A good boss for a creative person actually realizes that the artist is the employer, not the other way around.

Am I the kind of boss I enjoy working for? A Beneficent Boss?

That depends.

I try to be a good boss. When I'm working intently, I try to remember to give myself breaks to get up and stretch, get some food and take care of other necessities. I try to see that I work in a studio, not an office. I try to stay focused on deeper motivations: to be happy, to make a difference in the world, and hopefully have something for paying the bills.

Unfortunately, there are times when I'm a slave driver. The slave driver insists on doing one more thing, then another and another, before I'm allowed to stop for lunch. The slave driver forgets about the artist's need for unscheduled time and makes too many commitments. The slave driver is all about practical applications and marketability, all the time. The slave driver demands that the work space is perfectly picked up and the To-Do List is completely crossed off before the artist is allowed to play.

The slave driver boss threatens to take possession of the artist's successful creations by setting expectations for the artist to produce the same work over and over.

The artist is not a factory worker.

Today, I'm an artist working the assembly line of proliferation. I'm bridging the gap between creating in seclusion and putting a tiny piece of art into the hands of someone who will enjoy it.

I'm pretending not to be doing something repetitious. I'm distracting myself by writing this little essay while the box inserts for Sacred Shards necklaces come out of the printer by the dozens.

Is this efficient? For me it is.

In a little while, I'll rent a couple of sappy movies and pile a plate with snacks, then sit down to cut the box inserts to size, hand stamp 50 or 60 box lids, assemble necklaces, and sew beads on baskets. There'll be a break to teach a couple of voice lessons early in the evening. Then it's back to the assembly shop for a couple hours to meet a deadline coming up this weekend.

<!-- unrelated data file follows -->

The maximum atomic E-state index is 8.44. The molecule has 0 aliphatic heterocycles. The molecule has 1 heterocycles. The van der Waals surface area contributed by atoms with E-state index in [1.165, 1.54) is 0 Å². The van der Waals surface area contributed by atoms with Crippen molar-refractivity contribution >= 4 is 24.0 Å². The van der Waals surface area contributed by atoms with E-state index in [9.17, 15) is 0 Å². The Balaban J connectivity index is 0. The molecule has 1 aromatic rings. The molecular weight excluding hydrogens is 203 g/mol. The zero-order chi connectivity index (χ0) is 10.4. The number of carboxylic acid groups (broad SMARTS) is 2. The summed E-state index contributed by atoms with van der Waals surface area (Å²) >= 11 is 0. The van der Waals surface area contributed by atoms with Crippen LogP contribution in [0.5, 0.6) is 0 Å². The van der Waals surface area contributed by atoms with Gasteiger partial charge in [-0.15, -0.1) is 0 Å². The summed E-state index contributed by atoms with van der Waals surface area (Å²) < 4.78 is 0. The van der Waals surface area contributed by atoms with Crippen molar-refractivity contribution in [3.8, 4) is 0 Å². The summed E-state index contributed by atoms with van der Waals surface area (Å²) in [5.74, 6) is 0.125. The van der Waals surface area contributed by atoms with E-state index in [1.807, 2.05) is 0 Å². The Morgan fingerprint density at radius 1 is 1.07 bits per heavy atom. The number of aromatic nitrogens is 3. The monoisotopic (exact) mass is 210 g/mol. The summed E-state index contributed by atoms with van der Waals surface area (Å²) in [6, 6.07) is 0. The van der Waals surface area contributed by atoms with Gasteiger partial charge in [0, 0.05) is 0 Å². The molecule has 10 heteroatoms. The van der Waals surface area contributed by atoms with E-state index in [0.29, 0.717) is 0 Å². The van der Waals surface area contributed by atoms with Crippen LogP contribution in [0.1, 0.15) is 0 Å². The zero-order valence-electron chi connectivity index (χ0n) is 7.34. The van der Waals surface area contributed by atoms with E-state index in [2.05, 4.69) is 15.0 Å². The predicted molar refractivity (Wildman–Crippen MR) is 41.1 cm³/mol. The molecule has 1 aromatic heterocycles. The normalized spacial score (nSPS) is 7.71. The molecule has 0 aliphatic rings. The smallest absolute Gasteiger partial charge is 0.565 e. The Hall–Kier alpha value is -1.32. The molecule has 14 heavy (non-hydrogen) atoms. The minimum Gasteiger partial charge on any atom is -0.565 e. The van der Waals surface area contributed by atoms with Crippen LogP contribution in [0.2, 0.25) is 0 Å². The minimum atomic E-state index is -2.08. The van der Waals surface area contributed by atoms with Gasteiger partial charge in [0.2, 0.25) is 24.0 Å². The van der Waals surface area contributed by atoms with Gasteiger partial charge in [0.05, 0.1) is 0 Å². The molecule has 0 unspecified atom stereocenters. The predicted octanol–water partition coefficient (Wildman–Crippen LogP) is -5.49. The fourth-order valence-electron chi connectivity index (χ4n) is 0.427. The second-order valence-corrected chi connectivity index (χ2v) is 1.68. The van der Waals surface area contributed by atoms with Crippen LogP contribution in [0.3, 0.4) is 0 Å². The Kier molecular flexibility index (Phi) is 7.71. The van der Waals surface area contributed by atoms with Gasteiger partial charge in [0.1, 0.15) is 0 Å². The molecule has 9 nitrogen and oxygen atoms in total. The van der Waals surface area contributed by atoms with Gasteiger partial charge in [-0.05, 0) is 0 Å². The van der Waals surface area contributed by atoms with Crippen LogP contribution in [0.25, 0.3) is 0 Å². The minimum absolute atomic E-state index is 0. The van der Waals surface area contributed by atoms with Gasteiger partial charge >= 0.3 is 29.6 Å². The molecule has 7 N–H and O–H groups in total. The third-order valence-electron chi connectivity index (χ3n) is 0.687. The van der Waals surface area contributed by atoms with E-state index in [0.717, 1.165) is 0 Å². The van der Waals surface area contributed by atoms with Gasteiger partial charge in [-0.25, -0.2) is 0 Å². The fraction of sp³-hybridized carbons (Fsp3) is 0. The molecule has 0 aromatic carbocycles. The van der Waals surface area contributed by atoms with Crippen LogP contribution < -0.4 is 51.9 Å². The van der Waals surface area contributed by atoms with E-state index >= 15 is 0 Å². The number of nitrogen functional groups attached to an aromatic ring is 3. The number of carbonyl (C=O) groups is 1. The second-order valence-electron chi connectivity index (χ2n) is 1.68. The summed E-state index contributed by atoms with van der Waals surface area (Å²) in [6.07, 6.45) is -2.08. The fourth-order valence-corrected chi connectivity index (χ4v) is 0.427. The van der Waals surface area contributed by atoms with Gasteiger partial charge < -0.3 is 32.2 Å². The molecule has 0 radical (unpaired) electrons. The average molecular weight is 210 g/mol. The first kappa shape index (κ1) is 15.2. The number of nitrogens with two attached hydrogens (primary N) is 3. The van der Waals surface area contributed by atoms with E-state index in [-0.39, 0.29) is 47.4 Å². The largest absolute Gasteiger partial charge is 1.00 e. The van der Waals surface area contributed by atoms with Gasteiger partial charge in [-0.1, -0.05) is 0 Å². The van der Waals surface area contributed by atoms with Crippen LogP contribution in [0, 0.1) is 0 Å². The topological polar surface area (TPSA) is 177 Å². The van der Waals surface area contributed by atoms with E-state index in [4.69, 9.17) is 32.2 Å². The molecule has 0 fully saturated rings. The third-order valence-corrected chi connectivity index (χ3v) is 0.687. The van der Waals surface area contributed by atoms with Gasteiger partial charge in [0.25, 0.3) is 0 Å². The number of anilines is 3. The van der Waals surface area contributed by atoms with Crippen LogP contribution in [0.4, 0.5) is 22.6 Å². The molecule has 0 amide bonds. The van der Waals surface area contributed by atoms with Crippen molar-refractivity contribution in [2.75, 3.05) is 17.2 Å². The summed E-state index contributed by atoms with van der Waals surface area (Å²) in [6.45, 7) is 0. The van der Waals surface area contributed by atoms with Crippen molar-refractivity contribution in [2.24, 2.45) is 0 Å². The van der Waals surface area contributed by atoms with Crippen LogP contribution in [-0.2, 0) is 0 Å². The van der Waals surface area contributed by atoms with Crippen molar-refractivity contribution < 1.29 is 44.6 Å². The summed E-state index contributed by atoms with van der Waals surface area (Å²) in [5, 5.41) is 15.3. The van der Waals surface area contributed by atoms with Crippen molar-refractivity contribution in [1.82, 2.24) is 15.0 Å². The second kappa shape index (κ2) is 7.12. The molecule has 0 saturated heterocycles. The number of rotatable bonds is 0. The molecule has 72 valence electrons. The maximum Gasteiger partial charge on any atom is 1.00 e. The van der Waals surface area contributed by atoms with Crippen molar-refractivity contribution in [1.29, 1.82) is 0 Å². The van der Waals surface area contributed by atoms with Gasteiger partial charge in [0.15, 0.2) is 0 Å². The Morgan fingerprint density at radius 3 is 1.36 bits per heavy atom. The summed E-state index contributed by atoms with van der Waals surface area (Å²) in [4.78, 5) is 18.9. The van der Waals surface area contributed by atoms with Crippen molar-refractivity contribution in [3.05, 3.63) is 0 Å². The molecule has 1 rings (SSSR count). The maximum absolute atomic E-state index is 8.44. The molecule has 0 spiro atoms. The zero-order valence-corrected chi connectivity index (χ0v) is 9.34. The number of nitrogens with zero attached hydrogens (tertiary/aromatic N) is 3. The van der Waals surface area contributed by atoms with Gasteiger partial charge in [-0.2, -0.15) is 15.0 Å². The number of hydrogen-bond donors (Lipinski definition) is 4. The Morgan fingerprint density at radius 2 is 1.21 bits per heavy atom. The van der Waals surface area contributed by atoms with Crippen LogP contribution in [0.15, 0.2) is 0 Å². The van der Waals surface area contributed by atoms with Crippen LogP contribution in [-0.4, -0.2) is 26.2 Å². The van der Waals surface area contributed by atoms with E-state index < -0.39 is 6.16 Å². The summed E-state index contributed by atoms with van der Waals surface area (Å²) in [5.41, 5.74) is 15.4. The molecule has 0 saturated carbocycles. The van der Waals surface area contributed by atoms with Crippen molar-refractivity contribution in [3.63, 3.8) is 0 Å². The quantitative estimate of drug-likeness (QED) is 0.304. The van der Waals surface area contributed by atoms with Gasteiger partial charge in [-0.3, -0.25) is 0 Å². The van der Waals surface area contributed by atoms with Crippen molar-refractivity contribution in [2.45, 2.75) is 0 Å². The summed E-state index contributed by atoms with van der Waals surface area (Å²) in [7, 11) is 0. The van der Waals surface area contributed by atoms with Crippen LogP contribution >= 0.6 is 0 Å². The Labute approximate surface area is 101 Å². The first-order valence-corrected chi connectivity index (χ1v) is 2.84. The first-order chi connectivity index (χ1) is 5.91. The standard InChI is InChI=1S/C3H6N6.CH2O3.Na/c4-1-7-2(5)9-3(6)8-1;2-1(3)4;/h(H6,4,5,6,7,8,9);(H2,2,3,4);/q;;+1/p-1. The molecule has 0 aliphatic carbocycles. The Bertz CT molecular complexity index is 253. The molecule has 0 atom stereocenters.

If I do this, the good boss has promised me some uninterrupted time to write songs, play with clay and dig in the garden. Just as soon as this big push is all over. I'm trusting the good boss to follow through.

:-), Kay

* For more on the phases of the creative process [Creation, Realization, and Proliferation] see Bill Pere's articles at:

COPYRIGHT 2006 - Effusive Muse Publishing

Monday, April 17, 2006

HEART&SPIRAL: Why Title Everything?

I thought it might be good to provide some explanation about the titles I'm using in this blog.

I'm not a person who's content to do only one thing. So I've come up with names for the different aspects of my creative/artistic/musical life. Makes more sense to me that way. Helps me to keep straight on what I'm doing at any given moment, but might be confusing for others without some sort of Rosetta stone to help decipher.

People ask me what I do. Here's the breakdown.

HEART&SPIRAL: This is name for that swirly logo thing made out of my initials. It's also an over arching concept of creative flow, spiritual journey toward center, etc. And it's the name of my band. Everything else I do, no matter how it's named, falls under HEART&SPIRAL.

SOUND KRAYONS MUSIC: This is my teaching studio. I offer voice instruction and coaching, workshops, song writing and performance coaching, music theory and piano instruction.

SACRED SHARDS: This is my pottery business. Also includes some mixed media work.

KEYS FOR A CAUSE an organization I founded to unite keyboard playing performing songwriters, coast-to-coast (US) and internationally, to present events and recordings benefiting local social services as an outreach of LUNCH (Local United Network to Combat Hunger).

GAIA LUNA: a sacred space garden being created to celebrate the cycles of earth and moon, and the traditions of women. All this is described in more detail on my website:

:-), Kay

Saturday, April 15, 2006

SACRED SHARDS: Independent!

Exciting news! Today I was approved to be an independent artist at the pottery studio where I've been going since February.

This means that I can go work there anytime someone is in the office to hand out the key (usually 8 AM-9PM). Now I can work for as long as I want, totally unsupervised. My creative flow won't be interrupted anymore by the end of a class. I can make use of the studio slab roller and all the special glazes. I can fire my pieces in the studio kiln. All for a very small fee that amounts to the cost of daily cup of really cheap coffee.